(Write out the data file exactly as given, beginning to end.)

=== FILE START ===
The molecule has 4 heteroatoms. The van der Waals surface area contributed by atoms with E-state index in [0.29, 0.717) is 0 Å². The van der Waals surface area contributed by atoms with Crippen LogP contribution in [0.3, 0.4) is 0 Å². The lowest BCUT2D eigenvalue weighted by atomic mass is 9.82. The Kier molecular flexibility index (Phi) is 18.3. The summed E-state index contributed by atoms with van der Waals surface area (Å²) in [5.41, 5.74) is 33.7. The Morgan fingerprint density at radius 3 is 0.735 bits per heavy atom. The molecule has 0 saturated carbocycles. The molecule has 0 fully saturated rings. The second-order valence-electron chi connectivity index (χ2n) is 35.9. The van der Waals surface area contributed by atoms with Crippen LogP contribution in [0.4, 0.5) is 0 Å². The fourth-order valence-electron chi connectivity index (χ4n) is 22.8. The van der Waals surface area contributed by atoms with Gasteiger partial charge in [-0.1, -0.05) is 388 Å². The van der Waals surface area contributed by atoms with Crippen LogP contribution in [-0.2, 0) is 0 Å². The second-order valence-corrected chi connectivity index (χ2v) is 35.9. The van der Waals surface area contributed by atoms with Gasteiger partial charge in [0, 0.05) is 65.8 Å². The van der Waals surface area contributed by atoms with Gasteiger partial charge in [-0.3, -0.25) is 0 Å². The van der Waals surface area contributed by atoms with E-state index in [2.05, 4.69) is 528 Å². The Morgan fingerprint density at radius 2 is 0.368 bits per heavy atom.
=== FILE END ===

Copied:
The molecule has 4 heteroatoms. The van der Waals surface area contributed by atoms with E-state index in [0.29, 0.717) is 0 Å². The van der Waals surface area contributed by atoms with Crippen LogP contribution in [0.3, 0.4) is 0 Å². The lowest BCUT2D eigenvalue weighted by atomic mass is 9.82. The Kier molecular flexibility index (Phi) is 18.3. The summed E-state index contributed by atoms with van der Waals surface area (Å²) in [5.41, 5.74) is 33.7. The Morgan fingerprint density at radius 3 is 0.735 bits per heavy atom. The molecule has 0 saturated carbocycles. The molecule has 0 fully saturated rings. The second-order valence-electron chi connectivity index (χ2n) is 35.9. The van der Waals surface area contributed by atoms with Crippen LogP contribution in [0.4, 0.5) is 0 Å². The fourth-order valence-electron chi connectivity index (χ4n) is 22.8. The van der Waals surface area contributed by atoms with Gasteiger partial charge in [-0.1, -0.05) is 388 Å². The van der Waals surface area contributed by atoms with Crippen LogP contribution in [-0.2, 0) is 0 Å². The second-order valence-corrected chi connectivity index (χ2v) is 35.9. The van der Waals surface area contributed by atoms with Gasteiger partial charge in [0, 0.05) is 65.8 Å². The van der Waals surface area contributed by atoms with Gasteiger partial charge in [-0.3, -0.25) is 0 Å². The van der Waals surface area contributed by atoms with E-state index in [2.05, 4.69) is 528 Å². The Morgan fingerprint density at radius 2 is 0.368 bits per heavy atom.